Month-to-month, no contract plan: For once, a fair deal

In many ways, the month-to-month approach is the best of all worlds. You can still get unlimited texts and minutes. You can still enjoy several GBs of data. You’re not locked into any long-term agreements, and you can switch carriers as you see fit. The only downside? You have to pay the full price of the phone on day one—which can be $600+ for the latest and greatest models. But if you can stomach the initial setback, you can save more than $400 over two years.

As an example, compare AT&T’s two-year contract plan (2 GBs, unlimited texts and minutes) to Cricket Wireless’ month-to-month plan (3 GBs, unlimited text and minutes). Let’s assume you’re buying a 16GB iPhone 6.

As of this writing, AT&T’s plan will cost you $80 per month for two years. You’ll be hit with a $40 ‘activation fee’ when you buy, and you’ll still need to pay the subsidized cost of the phone: $199. Add it all up, and that’s $2,159 over two years.

Now, consider the Cricket Wireless option. You pay $649 for the phone, and then $45/month after that. If you stick with the plan for two years, that comes out to $1,729 total, $430 cheaper than the AT&T contract.*

*What about the payment plan option, AT&T Next? That’ll run you $2,209.20 total if you want the right to resell the phone.

Okay, you might say, but how reliable is Cricket Wireless’ network? The answer: exactly as reliable as AT&T’s. Cricket Wireless is in fact owned by AT&T, and so they use the same network. The lesser-known Cricket simply offers better plans for month-to-month smartphone users.

There are many other month-to-month providers as well, like Ting, Boost Mobile, US Cellular and Virgin Mobile, each of which offer rates comparable with Cricket. In fact, the only month-to-month providers we would advise against are the big players themselves—particularly AT&T and Verizon—who intentionally charge high month-to-month rates to discourage people from buying unlocked phones.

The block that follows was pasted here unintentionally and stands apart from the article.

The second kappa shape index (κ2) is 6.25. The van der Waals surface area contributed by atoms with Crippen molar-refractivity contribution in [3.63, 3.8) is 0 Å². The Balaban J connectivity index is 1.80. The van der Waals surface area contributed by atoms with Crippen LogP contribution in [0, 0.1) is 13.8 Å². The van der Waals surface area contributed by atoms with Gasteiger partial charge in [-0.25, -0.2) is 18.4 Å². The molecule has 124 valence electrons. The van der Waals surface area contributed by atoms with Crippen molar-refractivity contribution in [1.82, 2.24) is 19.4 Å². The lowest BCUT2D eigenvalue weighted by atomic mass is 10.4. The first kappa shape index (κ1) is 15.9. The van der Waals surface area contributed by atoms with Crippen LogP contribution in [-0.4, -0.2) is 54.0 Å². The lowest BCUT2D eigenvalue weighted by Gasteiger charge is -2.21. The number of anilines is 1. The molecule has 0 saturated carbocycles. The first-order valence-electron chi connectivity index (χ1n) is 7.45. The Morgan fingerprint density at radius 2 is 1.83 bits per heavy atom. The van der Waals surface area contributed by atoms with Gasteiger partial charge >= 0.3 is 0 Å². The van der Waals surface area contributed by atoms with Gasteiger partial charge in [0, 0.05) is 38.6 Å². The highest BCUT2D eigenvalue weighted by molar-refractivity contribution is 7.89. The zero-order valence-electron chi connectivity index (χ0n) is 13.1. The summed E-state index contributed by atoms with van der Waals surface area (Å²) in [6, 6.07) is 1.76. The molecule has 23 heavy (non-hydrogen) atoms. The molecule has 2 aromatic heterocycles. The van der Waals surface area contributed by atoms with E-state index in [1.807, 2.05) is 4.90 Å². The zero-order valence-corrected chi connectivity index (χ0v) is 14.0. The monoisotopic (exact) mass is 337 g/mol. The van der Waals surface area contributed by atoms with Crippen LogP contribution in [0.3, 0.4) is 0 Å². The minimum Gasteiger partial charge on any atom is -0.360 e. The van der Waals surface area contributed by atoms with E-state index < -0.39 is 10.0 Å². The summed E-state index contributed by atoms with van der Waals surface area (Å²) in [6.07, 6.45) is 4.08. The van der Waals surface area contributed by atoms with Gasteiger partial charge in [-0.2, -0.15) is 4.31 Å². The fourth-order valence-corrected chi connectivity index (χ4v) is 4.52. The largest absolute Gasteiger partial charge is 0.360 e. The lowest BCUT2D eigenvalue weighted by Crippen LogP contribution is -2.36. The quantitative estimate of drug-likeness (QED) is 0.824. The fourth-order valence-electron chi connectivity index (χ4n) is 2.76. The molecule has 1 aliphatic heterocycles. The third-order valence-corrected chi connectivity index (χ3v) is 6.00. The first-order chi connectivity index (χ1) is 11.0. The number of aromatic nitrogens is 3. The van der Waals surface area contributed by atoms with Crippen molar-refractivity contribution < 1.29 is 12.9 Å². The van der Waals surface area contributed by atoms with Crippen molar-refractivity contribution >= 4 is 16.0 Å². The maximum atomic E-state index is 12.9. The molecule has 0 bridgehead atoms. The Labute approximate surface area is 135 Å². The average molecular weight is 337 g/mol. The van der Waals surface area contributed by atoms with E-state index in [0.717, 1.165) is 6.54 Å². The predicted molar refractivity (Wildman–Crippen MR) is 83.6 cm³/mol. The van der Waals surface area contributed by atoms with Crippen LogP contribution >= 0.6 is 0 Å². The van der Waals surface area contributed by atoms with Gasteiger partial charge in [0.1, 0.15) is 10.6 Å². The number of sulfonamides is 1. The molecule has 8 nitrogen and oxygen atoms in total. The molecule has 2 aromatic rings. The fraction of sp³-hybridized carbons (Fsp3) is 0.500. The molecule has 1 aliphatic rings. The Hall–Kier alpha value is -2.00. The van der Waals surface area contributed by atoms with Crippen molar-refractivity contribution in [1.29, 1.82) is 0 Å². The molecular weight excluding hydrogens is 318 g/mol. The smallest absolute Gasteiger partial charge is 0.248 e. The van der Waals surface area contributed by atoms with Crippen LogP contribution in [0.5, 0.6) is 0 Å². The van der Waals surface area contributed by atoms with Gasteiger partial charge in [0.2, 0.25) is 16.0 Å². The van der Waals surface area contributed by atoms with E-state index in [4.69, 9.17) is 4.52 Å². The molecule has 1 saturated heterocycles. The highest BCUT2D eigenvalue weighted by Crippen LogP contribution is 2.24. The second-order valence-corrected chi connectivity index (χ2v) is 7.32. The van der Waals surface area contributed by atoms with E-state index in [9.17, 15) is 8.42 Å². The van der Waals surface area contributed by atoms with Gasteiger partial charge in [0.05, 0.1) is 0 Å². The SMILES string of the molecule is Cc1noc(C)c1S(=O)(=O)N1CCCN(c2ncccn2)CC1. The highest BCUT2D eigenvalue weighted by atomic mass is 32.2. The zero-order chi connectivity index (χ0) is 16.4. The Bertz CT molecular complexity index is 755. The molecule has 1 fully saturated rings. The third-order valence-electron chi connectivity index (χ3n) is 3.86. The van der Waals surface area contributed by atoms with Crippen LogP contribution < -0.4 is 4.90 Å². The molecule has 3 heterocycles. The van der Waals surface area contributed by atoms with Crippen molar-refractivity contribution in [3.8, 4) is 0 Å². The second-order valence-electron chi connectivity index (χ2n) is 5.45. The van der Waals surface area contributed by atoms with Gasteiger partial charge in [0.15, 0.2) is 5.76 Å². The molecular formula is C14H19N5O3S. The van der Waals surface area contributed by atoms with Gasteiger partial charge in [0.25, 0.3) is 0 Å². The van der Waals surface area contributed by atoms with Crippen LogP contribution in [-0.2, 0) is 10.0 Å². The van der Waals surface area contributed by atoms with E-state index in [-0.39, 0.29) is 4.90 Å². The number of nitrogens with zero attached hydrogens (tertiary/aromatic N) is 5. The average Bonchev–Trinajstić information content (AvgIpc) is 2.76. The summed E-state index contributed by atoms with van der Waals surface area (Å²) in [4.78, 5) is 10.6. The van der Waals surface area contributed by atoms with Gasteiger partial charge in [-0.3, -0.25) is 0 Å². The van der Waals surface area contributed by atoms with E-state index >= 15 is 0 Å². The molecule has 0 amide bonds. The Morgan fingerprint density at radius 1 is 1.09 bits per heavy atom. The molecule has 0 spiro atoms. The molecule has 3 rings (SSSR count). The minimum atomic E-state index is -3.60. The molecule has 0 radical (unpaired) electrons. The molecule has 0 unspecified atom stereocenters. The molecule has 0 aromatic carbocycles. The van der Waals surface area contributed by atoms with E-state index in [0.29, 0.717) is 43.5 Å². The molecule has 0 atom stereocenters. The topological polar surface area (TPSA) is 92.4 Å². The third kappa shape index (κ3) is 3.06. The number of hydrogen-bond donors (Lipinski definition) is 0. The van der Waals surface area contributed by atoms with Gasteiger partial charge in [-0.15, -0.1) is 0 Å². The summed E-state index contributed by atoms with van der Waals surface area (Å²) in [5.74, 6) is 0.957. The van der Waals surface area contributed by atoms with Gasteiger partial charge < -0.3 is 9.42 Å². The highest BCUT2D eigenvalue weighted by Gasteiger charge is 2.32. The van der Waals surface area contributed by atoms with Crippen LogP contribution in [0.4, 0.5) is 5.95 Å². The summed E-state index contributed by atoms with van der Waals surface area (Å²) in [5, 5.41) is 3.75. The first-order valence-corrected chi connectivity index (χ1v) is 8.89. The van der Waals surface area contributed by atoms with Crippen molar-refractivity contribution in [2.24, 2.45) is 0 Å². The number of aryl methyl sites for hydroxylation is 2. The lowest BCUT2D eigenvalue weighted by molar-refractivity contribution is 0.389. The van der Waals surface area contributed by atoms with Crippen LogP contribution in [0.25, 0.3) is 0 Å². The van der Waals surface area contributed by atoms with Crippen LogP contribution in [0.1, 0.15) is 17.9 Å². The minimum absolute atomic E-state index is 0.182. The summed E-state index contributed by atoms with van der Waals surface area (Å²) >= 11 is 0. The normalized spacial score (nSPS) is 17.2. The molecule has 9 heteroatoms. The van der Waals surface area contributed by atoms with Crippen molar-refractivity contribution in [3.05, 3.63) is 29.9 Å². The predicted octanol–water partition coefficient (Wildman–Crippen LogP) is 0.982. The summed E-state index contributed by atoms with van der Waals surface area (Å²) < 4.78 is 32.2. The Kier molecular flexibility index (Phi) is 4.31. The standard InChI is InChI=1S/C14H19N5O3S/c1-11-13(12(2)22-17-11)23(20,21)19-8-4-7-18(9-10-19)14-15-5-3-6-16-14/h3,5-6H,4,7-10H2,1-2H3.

But what about families?

This all sounds great for an individual, you might say, but I’m interested in a family plan—something where I can share data among two or more family members. Does a no contract, month-to-month plan still work better for group plans?

Once again, the answer is yes. For example, Cricket Wireless offers 10 GBs of shared data for four lines at $100 total per month—which translates to a total bill of $4,996 after two years of service, including the costs of four top-shelf phones. Compare that to a two-year contract with AT&T or Verizon, where the overall cost is well over $7,000.

Bottom Line

In the end, it all comes down to how much sticker shock you can bear the day you buy your device. If you’re willing to purchase your phone unlocked—even if it costs you $650 on day one—you’ll save hundreds over the course of two years. And even if you get cold feet, you can cancel your plan and sell your device at anytime. You don’t need a contract to tell you that.

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TIME Video Games

4 Reasons Why Video Game Consoles Will Never Die

E3 Gaming And Technology Conference Begins In L.A.
Kevork Djansezian—Getty Images An Xbox One controller is used at the Microsoft Xbox booth during the Electronics Expo 2013 at the Los Angeles Convention Center on June 11, 2013 in Los Angeles, California.